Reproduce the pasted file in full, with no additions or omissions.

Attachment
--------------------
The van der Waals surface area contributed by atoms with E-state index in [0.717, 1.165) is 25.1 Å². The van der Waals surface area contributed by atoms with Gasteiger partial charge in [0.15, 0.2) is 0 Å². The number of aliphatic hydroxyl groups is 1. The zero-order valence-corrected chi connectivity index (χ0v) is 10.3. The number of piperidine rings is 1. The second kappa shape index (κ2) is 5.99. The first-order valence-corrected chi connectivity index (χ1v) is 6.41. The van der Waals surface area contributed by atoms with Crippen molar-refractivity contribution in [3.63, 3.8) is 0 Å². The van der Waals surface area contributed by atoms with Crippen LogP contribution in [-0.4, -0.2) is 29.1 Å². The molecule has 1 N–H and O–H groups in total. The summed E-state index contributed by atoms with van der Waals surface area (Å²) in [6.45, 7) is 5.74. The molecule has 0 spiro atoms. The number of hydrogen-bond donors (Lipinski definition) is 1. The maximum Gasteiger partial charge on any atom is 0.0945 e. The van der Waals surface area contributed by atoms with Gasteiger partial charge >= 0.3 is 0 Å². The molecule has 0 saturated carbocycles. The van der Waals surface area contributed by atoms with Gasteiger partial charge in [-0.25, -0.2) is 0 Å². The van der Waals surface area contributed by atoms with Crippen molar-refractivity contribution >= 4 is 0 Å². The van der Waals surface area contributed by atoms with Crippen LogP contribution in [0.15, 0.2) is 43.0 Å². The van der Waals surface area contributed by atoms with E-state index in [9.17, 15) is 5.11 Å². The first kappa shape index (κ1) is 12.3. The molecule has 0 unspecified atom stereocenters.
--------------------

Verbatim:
The van der Waals surface area contributed by atoms with E-state index in [0.717, 1.165) is 25.1 Å². The van der Waals surface area contributed by atoms with Gasteiger partial charge in [0.15, 0.2) is 0 Å². The number of aliphatic hydroxyl groups is 1. The zero-order valence-corrected chi connectivity index (χ0v) is 10.3. The number of piperidine rings is 1. The second kappa shape index (κ2) is 5.99. The first-order valence-corrected chi connectivity index (χ1v) is 6.41. The van der Waals surface area contributed by atoms with Crippen molar-refractivity contribution in [3.63, 3.8) is 0 Å². The van der Waals surface area contributed by atoms with Crippen LogP contribution in [-0.4, -0.2) is 29.1 Å². The molecule has 1 N–H and O–H groups in total. The summed E-state index contributed by atoms with van der Waals surface area (Å²) in [6.45, 7) is 5.74. The molecule has 0 spiro atoms. The number of hydrogen-bond donors (Lipinski definition) is 1. The maximum Gasteiger partial charge on any atom is 0.0945 e. The van der Waals surface area contributed by atoms with Gasteiger partial charge >= 0.3 is 0 Å². The molecule has 0 saturated carbocycles. The van der Waals surface area contributed by atoms with Gasteiger partial charge in [-0.25, -0.2) is 0 Å². The van der Waals surface area contributed by atoms with Crippen molar-refractivity contribution >= 4 is 0 Å². The van der Waals surface area contributed by atoms with Crippen LogP contribution in [0.15, 0.2) is 43.0 Å². The van der Waals surface area contributed by atoms with E-state index in [9.17, 15) is 5.11 Å². The first kappa shape index (κ1) is 12.3. The molecule has 0 unspecified atom stereocenters.